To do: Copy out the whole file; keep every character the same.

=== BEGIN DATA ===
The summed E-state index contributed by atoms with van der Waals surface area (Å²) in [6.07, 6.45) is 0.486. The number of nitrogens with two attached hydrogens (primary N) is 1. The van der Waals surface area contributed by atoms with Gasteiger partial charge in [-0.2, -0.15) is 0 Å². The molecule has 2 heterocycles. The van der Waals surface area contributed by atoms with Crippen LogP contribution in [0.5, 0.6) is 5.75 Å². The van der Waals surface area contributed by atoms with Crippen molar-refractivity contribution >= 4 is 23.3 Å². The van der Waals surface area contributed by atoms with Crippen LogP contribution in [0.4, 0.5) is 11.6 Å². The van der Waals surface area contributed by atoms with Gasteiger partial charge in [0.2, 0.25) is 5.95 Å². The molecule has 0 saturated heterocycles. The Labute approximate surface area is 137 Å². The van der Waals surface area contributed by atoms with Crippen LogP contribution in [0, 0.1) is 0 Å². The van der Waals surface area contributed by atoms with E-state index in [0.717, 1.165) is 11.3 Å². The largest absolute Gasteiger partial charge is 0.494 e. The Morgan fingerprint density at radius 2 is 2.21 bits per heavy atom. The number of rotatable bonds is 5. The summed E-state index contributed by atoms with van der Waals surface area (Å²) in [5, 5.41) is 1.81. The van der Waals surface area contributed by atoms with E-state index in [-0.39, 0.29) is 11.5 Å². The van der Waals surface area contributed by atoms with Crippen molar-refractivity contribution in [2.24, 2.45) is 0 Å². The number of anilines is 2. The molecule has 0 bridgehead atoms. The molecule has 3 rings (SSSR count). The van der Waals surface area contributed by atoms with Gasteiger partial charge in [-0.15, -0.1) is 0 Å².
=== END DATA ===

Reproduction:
The summed E-state index contributed by atoms with van der Waals surface area (Å²) in [6.07, 6.45) is 0.486. The number of nitrogens with two attached hydrogens (primary N) is 1. The van der Waals surface area contributed by atoms with Gasteiger partial charge in [-0.2, -0.15) is 0 Å². The molecule has 2 heterocycles. The van der Waals surface area contributed by atoms with Crippen LogP contribution in [0.5, 0.6) is 5.75 Å². The van der Waals surface area contributed by atoms with Crippen molar-refractivity contribution >= 4 is 23.3 Å². The van der Waals surface area contributed by atoms with Crippen LogP contribution in [0.4, 0.5) is 11.6 Å². The van der Waals surface area contributed by atoms with Gasteiger partial charge in [0.2, 0.25) is 5.95 Å². The molecule has 0 saturated heterocycles. The Labute approximate surface area is 137 Å². The van der Waals surface area contributed by atoms with Crippen LogP contribution in [0, 0.1) is 0 Å². The van der Waals surface area contributed by atoms with E-state index in [0.717, 1.165) is 11.3 Å². The largest absolute Gasteiger partial charge is 0.494 e. The Morgan fingerprint density at radius 2 is 2.21 bits per heavy atom. The number of rotatable bonds is 5. The summed E-state index contributed by atoms with van der Waals surface area (Å²) in [5, 5.41) is 1.81. The van der Waals surface area contributed by atoms with E-state index in [-0.39, 0.29) is 11.5 Å². The van der Waals surface area contributed by atoms with Crippen molar-refractivity contribution in [2.24, 2.45) is 0 Å². The number of anilines is 2. The molecule has 0 bridgehead atoms. The molecule has 3 rings (SSSR count). The van der Waals surface area contributed by atoms with Gasteiger partial charge in [-0.15, -0.1) is 0 Å².